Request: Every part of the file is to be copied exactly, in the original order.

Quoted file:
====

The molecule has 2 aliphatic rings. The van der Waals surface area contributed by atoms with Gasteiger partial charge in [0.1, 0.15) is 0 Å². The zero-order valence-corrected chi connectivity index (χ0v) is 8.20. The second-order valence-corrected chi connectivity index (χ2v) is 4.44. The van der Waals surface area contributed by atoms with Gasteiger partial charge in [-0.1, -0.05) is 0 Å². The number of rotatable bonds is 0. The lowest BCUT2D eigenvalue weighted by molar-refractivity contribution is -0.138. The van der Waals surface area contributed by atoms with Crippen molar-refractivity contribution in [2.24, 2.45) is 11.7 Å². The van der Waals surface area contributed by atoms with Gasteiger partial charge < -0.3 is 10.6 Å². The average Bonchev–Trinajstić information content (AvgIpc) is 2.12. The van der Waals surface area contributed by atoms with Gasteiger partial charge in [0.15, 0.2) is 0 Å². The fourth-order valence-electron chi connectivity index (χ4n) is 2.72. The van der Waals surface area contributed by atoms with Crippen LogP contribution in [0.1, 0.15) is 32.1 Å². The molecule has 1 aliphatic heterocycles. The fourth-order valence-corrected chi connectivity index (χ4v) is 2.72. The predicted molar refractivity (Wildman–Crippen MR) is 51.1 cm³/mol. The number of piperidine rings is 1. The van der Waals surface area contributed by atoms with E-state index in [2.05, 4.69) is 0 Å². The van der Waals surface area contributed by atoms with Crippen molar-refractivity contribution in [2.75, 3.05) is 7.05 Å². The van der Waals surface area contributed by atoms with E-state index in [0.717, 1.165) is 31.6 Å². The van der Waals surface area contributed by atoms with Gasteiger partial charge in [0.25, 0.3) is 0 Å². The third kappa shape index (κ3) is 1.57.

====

The molecule has 2 aliphatic rings. The van der Waals surface area contributed by atoms with Gasteiger partial charge in [0.1, 0.15) is 0 Å². The zero-order valence-corrected chi connectivity index (χ0v) is 8.20. The second-order valence-corrected chi connectivity index (χ2v) is 4.44. The van der Waals surface area contributed by atoms with Gasteiger partial charge in [-0.1, -0.05) is 0 Å². The number of rotatable bonds is 0. The lowest BCUT2D eigenvalue weighted by molar-refractivity contribution is -0.138. The van der Waals surface area contributed by atoms with Crippen molar-refractivity contribution in [2.24, 2.45) is 11.7 Å². The van der Waals surface area contributed by atoms with Gasteiger partial charge < -0.3 is 10.6 Å². The average Bonchev–Trinajstić information content (AvgIpc) is 2.12. The van der Waals surface area contributed by atoms with Gasteiger partial charge in [0.15, 0.2) is 0 Å². The fourth-order valence-electron chi connectivity index (χ4n) is 2.72. The van der Waals surface area contributed by atoms with Crippen LogP contribution in [0.1, 0.15) is 32.1 Å². The molecule has 1 aliphatic heterocycles. The fourth-order valence-corrected chi connectivity index (χ4v) is 2.72. The predicted molar refractivity (Wildman–Crippen MR) is 51.1 cm³/mol. The number of piperidine rings is 1. The van der Waals surface area contributed by atoms with E-state index in [2.05, 4.69) is 0 Å². The van der Waals surface area contributed by atoms with Crippen molar-refractivity contribution in [2.75, 3.05) is 7.05 Å². The van der Waals surface area contributed by atoms with E-state index in [0.717, 1.165) is 31.6 Å². The van der Waals surface area contributed by atoms with Gasteiger partial charge in [0.25, 0.3) is 0 Å². The third kappa shape index (κ3) is 1.57.